Welcome to the Department of Sociology and Anthropology! One of the things we aim to teach our students here in sociology and anthropology is writing with a specific audience in mind. We also encourage our students to bring their own perspective into their writing, using “I” instead of more impersonal, anonymous forms. The idea behind this is to acknowledge that all knowledge comes from somewhere, is produced and transmitted by someone. Sociology and anthropology are the disciplines that regard this “perspectivity” as part of knowledge itself.
When I apply this insight to my task of writing a welcome message as chair, several questions arise: who is my audience, who am I speaking for, and am I justified to speak for them in the manner that I do?
To begin, let me say that I think that these are very important questions in today’s world: Ever increasing diversification and technologization make it more and more difficult for people to reach a consensus between their social and individual perspectives. Therefore, when I think of you as my audience, I want to congratulate you: you have come to the right place to find, maybe not definite answers, but tools to deal with the complexity of the world in which we live. (By this I mean of course, the department and its many programs, and not this message here. But reading the website is a first step, so well done!). I and my colleagues, we hope to see you in one of our many interesting courses, and, if you are not already a major, perhaps you will end up majoring in sociology or anthropology, or even pursue an MA or PhD with us.
I think I am justified speaking for all of us, when I say that the world in which we live has become challenging in recent years: we are still reeling in the aftermath of the Pandemic; the smell of burning woods and weekly tornado warnings bring climate change very close to home; and AI makes us question our human uniqueness and even reality itself. Sociologists and anthropologists address these problems from the perspective of society and culture: they concern humans as living in collectivities with particular, diverse ways of meaning making. The problems confronting us in the world today can only be solved when this social and cultural dimension is taken into account (and if you feel that “solving the world’s problems” is a little too ambitious for you: to really understand that other people see the world in terms quite different from your own, and that they have their reasons for that, is a useful skill for your whole life). In our courses, our instructors tackle these and many other pressing issues, working together with students on the basis of their deep expertise and cutting-edge research. They do so making use of a great range of methods, from statistical analysis to fieldwork; and they employ a wide variety of media, not just academic texts, but also blogs, videos and even graphic novels.
For sociology and anthropology, understanding the world is inseparable from changing it. Many of our faculty are also practicing activism for social justice causes: they speak and write against racism, colonialism and discrimination; they work in projects on prison reform or affordable housing. Their social engagement becomes part of their teaching, for example, in the courses composing our new Minor in Community Engagement. Our students can also take advantage of various placement and co-op opportunities. To learn sociology and anthropology means to go where society and culture are happening; in the process, you can establish contacts and acquire skills that are useful in a wide range of professional fields. As a social space, our department is friendly and welcoming, thanks to our knowledgeable and supportive administrative staff. I invite you cordially to visit us in person on 7th floor of Loeb Building (my own office is Loeb C 775, please feel free to drop in whenever the door is open). After more than 3 years of pandemic and teaching/learning online, the coming academic year marks a transition to a “new normality”. We have yet to figure out what that should be. I think I speak for the majority of my colleagues when I say that physical presence and face-to-face encounters should remain the foundation of university education even after the pandemic. Perhaps we can find a way to preserve the flexibility and accessibility that we have come to cherish in the last three years while also strengthening the social connections that are an essential part of our humanity.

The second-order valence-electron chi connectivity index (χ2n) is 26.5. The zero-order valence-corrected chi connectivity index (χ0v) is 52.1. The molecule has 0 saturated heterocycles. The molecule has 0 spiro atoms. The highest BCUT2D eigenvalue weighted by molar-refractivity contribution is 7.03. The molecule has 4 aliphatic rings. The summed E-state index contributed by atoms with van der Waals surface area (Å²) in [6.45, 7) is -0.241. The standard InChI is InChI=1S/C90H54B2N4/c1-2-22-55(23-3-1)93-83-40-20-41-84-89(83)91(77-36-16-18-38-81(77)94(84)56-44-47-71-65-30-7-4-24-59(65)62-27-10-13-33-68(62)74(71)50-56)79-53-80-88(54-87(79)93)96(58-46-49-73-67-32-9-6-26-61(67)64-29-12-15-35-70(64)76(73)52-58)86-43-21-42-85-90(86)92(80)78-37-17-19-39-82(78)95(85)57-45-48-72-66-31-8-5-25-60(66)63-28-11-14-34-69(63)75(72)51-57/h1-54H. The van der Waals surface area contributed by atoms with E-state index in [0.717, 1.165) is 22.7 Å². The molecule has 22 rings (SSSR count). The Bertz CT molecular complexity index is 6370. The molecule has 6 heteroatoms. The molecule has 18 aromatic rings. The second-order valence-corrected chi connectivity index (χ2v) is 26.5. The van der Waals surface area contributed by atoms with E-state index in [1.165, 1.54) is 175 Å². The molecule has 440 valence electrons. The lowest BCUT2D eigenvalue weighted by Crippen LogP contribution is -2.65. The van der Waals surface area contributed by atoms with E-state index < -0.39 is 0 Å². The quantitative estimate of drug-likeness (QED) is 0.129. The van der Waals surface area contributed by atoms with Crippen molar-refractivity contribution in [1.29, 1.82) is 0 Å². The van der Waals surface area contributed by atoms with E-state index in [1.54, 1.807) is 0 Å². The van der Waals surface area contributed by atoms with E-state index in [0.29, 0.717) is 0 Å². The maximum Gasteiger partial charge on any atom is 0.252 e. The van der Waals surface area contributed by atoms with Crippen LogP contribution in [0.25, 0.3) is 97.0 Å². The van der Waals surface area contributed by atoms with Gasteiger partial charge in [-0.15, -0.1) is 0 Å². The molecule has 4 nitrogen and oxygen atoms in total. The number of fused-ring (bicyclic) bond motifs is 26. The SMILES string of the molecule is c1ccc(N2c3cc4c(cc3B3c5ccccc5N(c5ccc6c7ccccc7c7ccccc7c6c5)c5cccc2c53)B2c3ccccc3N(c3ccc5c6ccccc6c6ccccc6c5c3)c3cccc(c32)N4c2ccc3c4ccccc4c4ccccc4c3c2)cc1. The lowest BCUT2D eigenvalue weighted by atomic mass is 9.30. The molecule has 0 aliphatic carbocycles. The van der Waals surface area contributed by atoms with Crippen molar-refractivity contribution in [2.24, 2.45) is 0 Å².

We are looking forward to seeing you in sociology and anthropology!
Carleton's Department of Sociology and Anthropology includes nearly 40 faculty members in Anthropology and Sociology, an outstanding team of contract instructors who add to our diverse expertise, active professors emeriti and distinguished research professors, over 40 adjunct professors and adjunct research professors, and postdoctoral and visiting scholars.
Our teaching staff are supported by an excellent team of graduate student teaching assistants. Many of our graduate students are profiled here.
All members of the Department are supported by a friendly administrative staff.
Department of Sociology and Anthropology
B750 Loeb Building
1125 Colonel By Drive
email@example.comPhone: 613-520-2582Contact page